An examination of the structure and dynamics of the RBI’s balance sheet reveals that higher interest rates both on domestic and foreign securities were welcome contributors to the surge in income. A major component of the RBI’s income stemmed from its foreign currency holdings held in US bonds and treasuries, with a small portion in Euro, Swiss and Yen bonds. Since the average US Fed funds rate doubled from about 2.5% in FY23 to 5% in FY24, the RBI gained an incremental 2 percentage points on all its foreign bond holdings in FY24 vis-à-vis FY23. According to the US Department of the Treasury, as of March 31, 2024, the RBI has invested $240.6 billion in US Treasuries. The high yields on these bonds, due to monetary policy tightening, hugely enhanced interest income for the RBI from foreign assets. No rocket science this; one may even be tempted to say a la Sherlock Holmes “elementary my dear Watson”!

The RBI’s foreign currency reserves rose by $61 billion (the highest in five years) from $509 billion to $570 billion as of March 31, 2024. In rupee terms, its foreign currency investments rose from a stock of `41.9 trillion in March 2023-end to `47.2 trillion in FY24-end. With 3% average return on a bond portfolio of `47.2 trillion, the RBI’s interest earned works to `1.42 trillion. This interest amount of `1.42 trillion has, however, to be adjusted for a fall in bond prices.

Secondly, the RBI’s intervention in the forex market and the sale of dollars also constituted another major source of earning. The RBI gross sold $153 billion in FY24 (it net bought more because its reserves rose by $61 billion in FY 24). There is an asymmetry here because when the RBI sells dollars it calculates its purchase price as the average price of all dollars bought historically (presently estimated at around `75–76/$) whereas the sale price would have been higher by `8 at `83/$ leading to a neat sum of `1.2 trillion.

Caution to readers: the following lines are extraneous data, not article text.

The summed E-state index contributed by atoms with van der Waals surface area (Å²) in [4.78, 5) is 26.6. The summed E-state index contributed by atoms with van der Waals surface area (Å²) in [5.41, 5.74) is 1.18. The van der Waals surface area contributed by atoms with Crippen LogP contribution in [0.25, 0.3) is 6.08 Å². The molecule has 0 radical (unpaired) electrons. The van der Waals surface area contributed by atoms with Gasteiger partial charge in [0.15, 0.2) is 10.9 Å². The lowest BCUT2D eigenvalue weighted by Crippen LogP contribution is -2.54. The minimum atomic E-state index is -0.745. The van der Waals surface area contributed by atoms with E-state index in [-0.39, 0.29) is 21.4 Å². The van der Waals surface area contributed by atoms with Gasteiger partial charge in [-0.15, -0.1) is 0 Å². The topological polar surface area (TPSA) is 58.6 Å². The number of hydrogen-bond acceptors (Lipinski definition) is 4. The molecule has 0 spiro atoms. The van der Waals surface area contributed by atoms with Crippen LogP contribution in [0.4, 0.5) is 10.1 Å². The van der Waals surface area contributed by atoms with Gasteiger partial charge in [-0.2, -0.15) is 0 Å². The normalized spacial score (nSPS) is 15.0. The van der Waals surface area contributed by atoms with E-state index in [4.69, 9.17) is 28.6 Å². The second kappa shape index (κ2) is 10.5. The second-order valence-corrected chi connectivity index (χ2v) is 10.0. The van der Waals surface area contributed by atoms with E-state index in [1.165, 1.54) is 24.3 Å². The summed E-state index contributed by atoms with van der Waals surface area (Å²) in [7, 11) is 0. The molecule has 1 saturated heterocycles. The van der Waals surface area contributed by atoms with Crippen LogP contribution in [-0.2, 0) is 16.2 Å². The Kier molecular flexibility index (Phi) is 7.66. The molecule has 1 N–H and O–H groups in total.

The RBI would, however, have lost some revenue on its domestic market operations since it absorbed money for 259 of the 365 days in FY24. But the RBI would have made `0.8-1 trillion on the interest earned on its Indian government bond holdings of `13.5-14 trillion in FY24 while making allowance for any loss due to a fall in prices.

Further, interest from liquidity operations supported RBI earnings as the banking system switched back into deficit mode from September 2023, after three years of surplus. The increase in the price of gold also led to the overall expansion of the RBI balance sheet. Clearly, then, the RBI’s adroit funds management skills made a killing variously estimated at between `3 trillion to `3.5 trillion on foreign currency sales, with interest of foreign bond holdings and also the revaluation of gold reserves. Despite the hefty dividend of `2.1 trillion, the contingent risk buffer was bolstered from 6% to 6.5% to strengthen financial stability by providing adequate headroom by higher risk provisioning. This prudent measure will help to meet operational, monetary and credit risks caused by contagion risk from sudden financial market volatility and emergence of sectoral and macro-economic vulnerabilities stemming from real and worrisome fault-lines.

Macroeconomic Implications